On Sunday, Nobel Peace Prize winner Nadia Murad, a Yazidi survivor of genocide and human trafficking at the hands of ISIS, said any members of the group captured alive “need to be brought to justice in an open court for the world to see,” calling for public trials like those held for Nazis at Nuremberg after World War II. But the United States — deliberately — has no option for dealing with terrorists that comports with U.S. criminal law. After the Obama administration, fearing political blowback, abandoned its efforts to try foreign terror suspects in domestic courts, opting instead to leave them at Guantánamo Bay, the military had no option other than to hand anyone it captured alive over to partner governments or imprison them on the battlefield. (This is how it came to be the case that the Kurds were holding high-value ISIS prisoners. Trump’s complaints that Europe wouldn’t take them rang hollow.)
Syrian human-rights activists have worked since the beginning of the conflict to document atrocities and pressure the United Nations to provide some measure of accountability for perpetrators. But Russia has stepped up to protect its Syrian clients and block the work U.N. investigators had been doing. That means no one in the region, or the wider Muslim world, will get a definitive account of their crimes. Instead, they heard a discredited American president use triumphalist and degrading rhetoric (“He died like a dog”) to describe al-Baghdadi’s final moments — and other top U.S. officials won’t even confirm that Trump’s account is accurate.
Trump is undermining the nonpartisan foundations of our national-security policy
On Sunday, President Trump seemed to brag that he had talked to only two Senate Republicans, Intelligence Committee chairman Richard Burr and Judiciary chairman Lindsey Graham, before announcing al-Baghdadi’s killing. He told reporters that he did not inform House Speaker Nancy Pelosi of the raid ahead of time because he “wanted to make sure this [was] kept secret.” (Pelosi has been receiving intelligence briefings since 1988 and has never been accused of leaking.)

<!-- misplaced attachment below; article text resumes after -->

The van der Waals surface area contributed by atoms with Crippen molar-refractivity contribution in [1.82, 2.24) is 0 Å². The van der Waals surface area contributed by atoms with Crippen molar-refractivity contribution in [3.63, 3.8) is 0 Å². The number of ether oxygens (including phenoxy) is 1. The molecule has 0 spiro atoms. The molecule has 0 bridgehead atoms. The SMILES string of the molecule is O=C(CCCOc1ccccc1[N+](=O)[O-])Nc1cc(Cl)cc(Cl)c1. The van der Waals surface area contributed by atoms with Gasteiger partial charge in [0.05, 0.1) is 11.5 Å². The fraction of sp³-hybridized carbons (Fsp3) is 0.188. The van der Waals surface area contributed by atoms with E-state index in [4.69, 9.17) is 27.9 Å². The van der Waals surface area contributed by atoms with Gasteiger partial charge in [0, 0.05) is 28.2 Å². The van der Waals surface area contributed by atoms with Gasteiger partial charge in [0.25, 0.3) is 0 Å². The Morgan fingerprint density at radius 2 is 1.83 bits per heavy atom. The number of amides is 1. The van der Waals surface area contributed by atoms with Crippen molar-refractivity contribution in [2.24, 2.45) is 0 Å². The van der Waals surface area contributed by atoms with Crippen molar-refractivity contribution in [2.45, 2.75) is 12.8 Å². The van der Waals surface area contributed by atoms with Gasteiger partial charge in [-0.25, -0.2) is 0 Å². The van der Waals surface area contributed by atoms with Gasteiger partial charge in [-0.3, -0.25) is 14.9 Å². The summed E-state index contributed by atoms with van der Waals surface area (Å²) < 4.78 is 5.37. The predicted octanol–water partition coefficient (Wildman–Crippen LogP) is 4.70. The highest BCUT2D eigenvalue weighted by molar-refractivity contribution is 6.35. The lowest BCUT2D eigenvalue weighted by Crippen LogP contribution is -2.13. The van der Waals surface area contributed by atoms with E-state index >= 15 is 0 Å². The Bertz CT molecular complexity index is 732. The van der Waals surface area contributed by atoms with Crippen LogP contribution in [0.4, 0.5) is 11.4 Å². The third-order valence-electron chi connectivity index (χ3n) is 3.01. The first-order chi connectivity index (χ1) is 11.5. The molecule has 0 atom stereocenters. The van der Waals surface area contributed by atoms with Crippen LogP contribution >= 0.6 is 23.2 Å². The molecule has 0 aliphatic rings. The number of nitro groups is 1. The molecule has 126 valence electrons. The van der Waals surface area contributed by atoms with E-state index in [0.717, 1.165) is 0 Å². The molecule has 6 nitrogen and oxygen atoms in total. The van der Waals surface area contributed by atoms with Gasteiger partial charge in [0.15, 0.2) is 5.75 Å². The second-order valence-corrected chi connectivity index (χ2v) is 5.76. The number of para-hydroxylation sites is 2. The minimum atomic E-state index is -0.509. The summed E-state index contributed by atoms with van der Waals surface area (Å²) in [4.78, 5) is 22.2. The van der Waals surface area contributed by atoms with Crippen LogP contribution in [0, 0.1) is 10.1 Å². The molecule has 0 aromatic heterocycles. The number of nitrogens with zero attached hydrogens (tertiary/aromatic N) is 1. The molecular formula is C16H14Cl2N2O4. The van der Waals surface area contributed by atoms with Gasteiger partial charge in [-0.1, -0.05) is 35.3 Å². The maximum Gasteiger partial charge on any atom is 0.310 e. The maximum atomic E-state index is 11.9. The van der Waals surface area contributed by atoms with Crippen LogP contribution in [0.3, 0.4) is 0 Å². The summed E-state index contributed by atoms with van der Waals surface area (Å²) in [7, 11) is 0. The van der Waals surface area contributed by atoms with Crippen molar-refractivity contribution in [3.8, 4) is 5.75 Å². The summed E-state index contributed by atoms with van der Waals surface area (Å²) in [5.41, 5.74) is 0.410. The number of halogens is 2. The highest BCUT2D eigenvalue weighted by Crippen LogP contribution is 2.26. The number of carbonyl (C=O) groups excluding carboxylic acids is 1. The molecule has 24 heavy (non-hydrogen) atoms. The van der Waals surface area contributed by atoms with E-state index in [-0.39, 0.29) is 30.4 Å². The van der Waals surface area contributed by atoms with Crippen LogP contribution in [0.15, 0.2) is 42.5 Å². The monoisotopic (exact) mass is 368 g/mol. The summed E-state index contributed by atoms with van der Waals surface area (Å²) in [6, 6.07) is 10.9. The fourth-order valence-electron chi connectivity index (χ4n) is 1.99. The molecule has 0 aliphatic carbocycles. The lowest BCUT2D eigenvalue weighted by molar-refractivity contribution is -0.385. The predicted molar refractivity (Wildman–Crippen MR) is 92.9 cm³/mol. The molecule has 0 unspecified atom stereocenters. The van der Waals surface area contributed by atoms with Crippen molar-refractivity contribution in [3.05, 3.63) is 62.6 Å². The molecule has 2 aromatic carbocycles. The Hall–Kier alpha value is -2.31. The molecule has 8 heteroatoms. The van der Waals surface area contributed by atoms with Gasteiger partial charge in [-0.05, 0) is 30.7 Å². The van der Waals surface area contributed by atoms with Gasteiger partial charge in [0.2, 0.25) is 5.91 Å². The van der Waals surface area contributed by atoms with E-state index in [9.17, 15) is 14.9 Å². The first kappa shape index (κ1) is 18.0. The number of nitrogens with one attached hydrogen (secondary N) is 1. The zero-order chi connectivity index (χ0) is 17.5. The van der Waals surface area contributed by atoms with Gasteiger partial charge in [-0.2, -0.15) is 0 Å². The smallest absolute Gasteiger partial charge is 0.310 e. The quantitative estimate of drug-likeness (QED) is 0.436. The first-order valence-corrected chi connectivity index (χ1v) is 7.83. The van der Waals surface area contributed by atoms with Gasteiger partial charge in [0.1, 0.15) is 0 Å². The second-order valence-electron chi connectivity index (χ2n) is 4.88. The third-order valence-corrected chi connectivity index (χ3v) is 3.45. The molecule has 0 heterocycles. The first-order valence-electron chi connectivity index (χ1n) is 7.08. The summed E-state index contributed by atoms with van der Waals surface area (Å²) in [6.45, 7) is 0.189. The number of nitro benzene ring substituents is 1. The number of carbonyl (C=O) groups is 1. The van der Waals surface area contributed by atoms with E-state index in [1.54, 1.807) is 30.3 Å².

Even when presidents want to limit knowledge of a covert operation, the law specifies that they must notify the Gang of Eight — the majority and minority leaders from both chambers of Congress, plus the top Democrats and Republicans on the Intelligence committees. “The House must be briefed on this raid, which the Russians but not top congressional leadership were notified of in advance,” Pelosi said in a statement. On ABC’s This Week, House Intelligence Committee chairman Adam Schiff argued that the administration had made a mistake by failing to notify Congress. “If something had gone wrong, had we gotten into a firefight with the Russians, it’s to the administration’s advantage to say, ‘We informed Congress we were going in, we gave them the chance to give feedback,’” he explained.
The Trump administration declining to notify Congress, and suffering no consequences for this, is another step toward eliminating the checks and balances of divided government. In recent decades, Congress has largely chosen to cede its role in deciding when to use lethal force to presidents in both parties; even if the trend isn’t new, this latest incident is another disturbing sign that Congress is failing to fulfill its role as laid out in the Constitution. If it’s acceptable to keep Congress in the dark about a raid against ISIS, one of our major foes, would the same go for a strike against Iran? Where do we draw the line? As the U.S. is lauded for taking out a terrorist who caused tremendous suffering in the world, we should not lose sight of another global threat: the unraveling of democratic accountability for the use of military force.